Herpesvirus glycoprotein B is a viral glycoprotein that is involved in the viral cell entry of Herpes simplex virus (HSV). Herpesviruses have a lipid bilayer, called the envelope, which contains twelve surface glycoproteins. For infectivity to be attained, the double stranded DNA genome of HSV must enter the host cell through means of fusion of its envelope with the cellular membrane or via endocytosis. Other viral glycoproteins involved in the process of viral cell entry include gC, gB, gD, gH, and gL, but only gC, gB, gD, and gH are required for the fusion of the HSV's envelope with the cellular membrane. It can be noted that all herpesviruses have glycoproteins gB, gH, and gL.
The herpesvirus glycoprotein B is a type-1 transmembrane protein with a signal sequence at its N terminus. The crystal structure of herpes simplex virus (HSV) type-1 and Epstein-Barr virus glycoprotein B ectodomains were solved as a trimer, revealing five structural domains (I-V). Domain I contains two internal fusion loops, thought to insert into the cellular membrane during virus-cell fusion. In HSV, domain II is hypothesized to interact with another herpesvirus glycoprotein, gH/gL, during the fusion process. Domain III consists of a structurally important elongated alpha helix, while domain IV is hypothesized to interact with cellular receptors. Finally, domain V acts in conjunction with domain I during protein-lipid interactions. In HSV, neutralizing monoclonal antibodies map to structural domains I, II, IV and V. Due to its unique structure, herpesvirus glycoprotein B (along with vesicular stomatitis virus glycoprotein G and baculovirus gp64) belongs to a new class of viral membrane fusion glycoproteins, class III.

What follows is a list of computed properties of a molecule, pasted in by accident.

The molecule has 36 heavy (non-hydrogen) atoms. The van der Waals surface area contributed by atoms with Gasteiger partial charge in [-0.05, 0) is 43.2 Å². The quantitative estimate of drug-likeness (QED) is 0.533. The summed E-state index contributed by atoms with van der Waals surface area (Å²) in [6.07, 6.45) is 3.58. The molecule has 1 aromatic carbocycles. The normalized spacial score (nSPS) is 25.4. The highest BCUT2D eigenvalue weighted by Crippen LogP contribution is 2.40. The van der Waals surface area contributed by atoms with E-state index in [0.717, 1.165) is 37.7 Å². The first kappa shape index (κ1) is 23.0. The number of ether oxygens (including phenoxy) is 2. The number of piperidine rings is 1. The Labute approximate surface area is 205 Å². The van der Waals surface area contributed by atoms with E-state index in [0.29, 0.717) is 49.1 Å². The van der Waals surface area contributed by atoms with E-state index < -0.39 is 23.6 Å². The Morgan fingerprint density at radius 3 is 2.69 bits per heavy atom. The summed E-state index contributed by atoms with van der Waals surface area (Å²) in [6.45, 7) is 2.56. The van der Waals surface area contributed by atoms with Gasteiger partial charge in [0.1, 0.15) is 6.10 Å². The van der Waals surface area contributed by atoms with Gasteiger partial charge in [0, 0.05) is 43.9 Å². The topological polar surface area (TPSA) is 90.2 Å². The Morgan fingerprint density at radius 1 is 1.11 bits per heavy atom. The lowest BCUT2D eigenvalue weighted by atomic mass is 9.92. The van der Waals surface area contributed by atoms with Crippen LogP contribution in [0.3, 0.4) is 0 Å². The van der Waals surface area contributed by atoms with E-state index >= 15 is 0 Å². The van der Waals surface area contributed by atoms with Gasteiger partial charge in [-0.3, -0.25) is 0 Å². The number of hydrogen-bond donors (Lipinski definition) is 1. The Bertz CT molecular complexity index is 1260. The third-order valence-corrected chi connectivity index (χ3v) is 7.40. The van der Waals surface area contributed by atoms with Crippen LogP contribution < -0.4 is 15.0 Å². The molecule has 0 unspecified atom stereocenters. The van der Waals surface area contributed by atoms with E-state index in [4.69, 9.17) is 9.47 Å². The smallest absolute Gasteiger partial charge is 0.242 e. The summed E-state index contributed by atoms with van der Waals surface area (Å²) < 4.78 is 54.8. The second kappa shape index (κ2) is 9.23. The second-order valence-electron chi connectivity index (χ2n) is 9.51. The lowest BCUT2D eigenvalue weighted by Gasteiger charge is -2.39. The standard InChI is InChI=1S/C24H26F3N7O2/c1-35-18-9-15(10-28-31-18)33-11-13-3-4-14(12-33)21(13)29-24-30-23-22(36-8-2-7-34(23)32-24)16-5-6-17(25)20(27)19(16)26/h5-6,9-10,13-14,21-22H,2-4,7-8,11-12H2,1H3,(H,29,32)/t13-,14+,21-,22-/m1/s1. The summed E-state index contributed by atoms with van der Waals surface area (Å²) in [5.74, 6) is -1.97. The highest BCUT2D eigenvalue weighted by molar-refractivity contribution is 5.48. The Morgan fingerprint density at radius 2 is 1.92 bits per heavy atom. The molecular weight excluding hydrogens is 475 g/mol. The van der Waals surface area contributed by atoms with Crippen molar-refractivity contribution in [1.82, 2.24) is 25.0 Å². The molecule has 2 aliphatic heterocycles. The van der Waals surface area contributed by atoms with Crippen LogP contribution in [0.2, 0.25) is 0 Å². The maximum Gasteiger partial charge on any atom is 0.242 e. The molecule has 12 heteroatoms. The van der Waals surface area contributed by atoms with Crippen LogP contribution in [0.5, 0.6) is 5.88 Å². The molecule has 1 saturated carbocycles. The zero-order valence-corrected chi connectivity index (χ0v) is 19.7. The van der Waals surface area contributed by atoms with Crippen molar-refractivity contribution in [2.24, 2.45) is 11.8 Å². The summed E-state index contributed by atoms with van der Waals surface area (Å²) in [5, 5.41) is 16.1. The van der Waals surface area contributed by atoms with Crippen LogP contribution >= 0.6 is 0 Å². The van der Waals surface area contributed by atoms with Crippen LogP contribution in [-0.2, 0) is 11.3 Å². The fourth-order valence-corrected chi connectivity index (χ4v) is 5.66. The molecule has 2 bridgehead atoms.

The herpesvirus glycoprotein B is the most highly conserved of all surface glycoproteins and acts primarily as a fusion protein. The precise functions of gB and gH/gL are unknown but they are required for viral entry into the cell and constitute the core fusion machinery. The claim that gB is involved in fusion comes from the notable syncytial phenotype caused by certain mutations within the cytoplasmic domain of glycoprotein B, as well as its structural homology to other viral fusion proteins.